I’ve been gardening in Oregon for a few years now, and I’m coming to appreciate evermore the humble fava bean. The first time I encountered it was in a cover crop seed mix that I got at the local garden store. I started using “field favas” and crimson clover as standard fare to plant in the fall to have something growing over our rainy winter. It became clear that the favas were really good at growing in the off-season, better than just about any other legume, so if I want a nitrogen builder in the cover crop, favas are a good choice. Usually I will till the plants back into the soil in the spring as soon as the ground can be worked in preparation for the new season.
Often I’ll save a patch for the bees and for next year’s seed. The field favas have a rather small bean, but it doesn’t take many plants to generate a quart or two of seed.
But favas aren’t just a cover crop; people eat them! The choice for human consumption are the ones that produce giant beans. There are a few named varieties out there, Windsor Broad and Aprovecho Select, are a couple. In our region, Adaptive Seeds has some great varieties including the Aprovecho Select with truly gigantic seeds. As my taste for favas has grown, I’ve gradually been planting more of the big beans. I’m almost always planting saved seed, so I’ve noticed that the big beans and the field favas will cross and produce beans of intermediate sizes; you have to continually select for the big ones if you want to keep them going.
If you Google fava bean recipes you will find almost all of them tell you to peel the outer skin off of the bean and just use the tasty bean inside the bean. That is all well and good if you have the time and patience. However, I find that if you pick the pods when the beans are not over-mature, the you can just eat the whole bean and they taste just fine. In fact, I prefer the complete tooth-feel of the bean still in its outer skin to the uniformly creamy texture of just the bean hearts. As a general vegetable, I just cover the beans with water and boil them for 2 to 5 minutes. Discard the cooking water; it will pick up a bitter taste that is associated with the skins. You could even give them a quick rinse. Like many vegetables, they respond well to salt, pepper, garlic and butter or olive oil.
Later in the season when you are clearing out the crop and the beans are a little long in the tooth, especially if you have a bunch of kids that need to be kept busy, you could cook up a mess of them and pop out the bean hearts for that special recipe that you found on the internet. The peeled beans are equally delicious and can be used as an ingredient in many other dishes where the creamy texture blends better with other foods.
If you seriously eat out of your garden most of the time, you miss it when there is nothing to bring in. This is the fava bean’s best feature. The beans come on in May and early June before just about anything else is producing large quantities of food. The favas, growing all winter, are by now very robust plants that can really feed you.
Favas also have another less appreciated culinary use. The tender top shoots from the fava plant are quite tasty greens, either fresh in salads or cooked like collards or chard. Once again, the timing of this production of fresh greens is in the off-season when there is not much else. In the top photo you can see my basket as I was gathering a fresh salad of fava tops in December. When the fresh growth comes in the spring, again there is an abundance of tasty greens available before your lettuce has sprouted.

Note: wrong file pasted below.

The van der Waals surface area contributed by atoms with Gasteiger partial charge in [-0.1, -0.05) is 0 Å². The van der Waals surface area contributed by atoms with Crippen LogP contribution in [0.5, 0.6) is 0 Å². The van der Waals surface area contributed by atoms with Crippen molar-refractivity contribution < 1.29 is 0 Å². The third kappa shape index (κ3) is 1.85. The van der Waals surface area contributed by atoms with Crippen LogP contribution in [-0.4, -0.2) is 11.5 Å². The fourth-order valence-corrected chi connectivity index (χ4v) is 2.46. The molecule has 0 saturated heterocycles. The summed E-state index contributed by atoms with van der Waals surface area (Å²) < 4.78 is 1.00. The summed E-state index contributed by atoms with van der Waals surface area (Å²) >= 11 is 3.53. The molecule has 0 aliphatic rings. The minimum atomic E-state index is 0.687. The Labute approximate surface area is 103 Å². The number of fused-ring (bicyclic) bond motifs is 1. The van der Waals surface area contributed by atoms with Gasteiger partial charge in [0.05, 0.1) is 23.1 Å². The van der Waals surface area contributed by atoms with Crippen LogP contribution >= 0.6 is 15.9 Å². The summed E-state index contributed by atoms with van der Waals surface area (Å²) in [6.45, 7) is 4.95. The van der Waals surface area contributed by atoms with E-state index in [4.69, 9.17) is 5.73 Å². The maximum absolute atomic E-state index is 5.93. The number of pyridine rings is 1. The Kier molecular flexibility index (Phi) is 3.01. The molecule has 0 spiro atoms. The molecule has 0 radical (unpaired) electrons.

Once the beans get too starchy, and your appetite for them has waned, leave what is left on the plants for another week or two to fully mature and begin to dry down. Plants with mature beans can be pulled up and placed in the sun to further dry, the rest go on the compost pile so the bean patch can be used to another crop. When the pods are crunchy, shell the seed beans. Favas saved for seed, like peas, are subject to the pea weevil. Once I’ve harvested the beans I immediately place them in the freezer for a couple of weeks and that kills the weevils before they can chew little round holes in the beans.
By this time, summer is here and you are looking for a place to plant winter brassicas and other late season crops. The recently vacated fava patch is ready for you. In the fall, the section of the garden that had squash or corn tend to be good size pieces of dirt free of straggling late season crops. On a nice day in late October, I’ll till up those sections and plant the favas for the next year. I broadcast the field favas and rake the seed into the bed. The big eating beans are best planted individually in rows. Occasionally we will have a cold freeze, below 15° F, that will kill many of the favas. A few dry leaves as a mulch can help reduce cold damage, but no matter the favas will look pretty tattered in freezing weather. Yet somehow they usually pull through, perk up, and start growing again just when you are aching for some greens.
Lovely post on the fava bean, Gary. Did you know the Roman’s four most distinguished families were named after beans? Fabius (fava bean), Lentulus (lentil), Piso (pea), and Cicero (chickpea).
Thanks Bo, That is an interesting tidbit of information. Just goes to show the importance of these crops historically!
I know, I know, Gary, the ‘world’ may not need another gardener’s home gardening way to go, but we do need the warm and intelligent Gary Rondeau style: So how about the whole enchilada?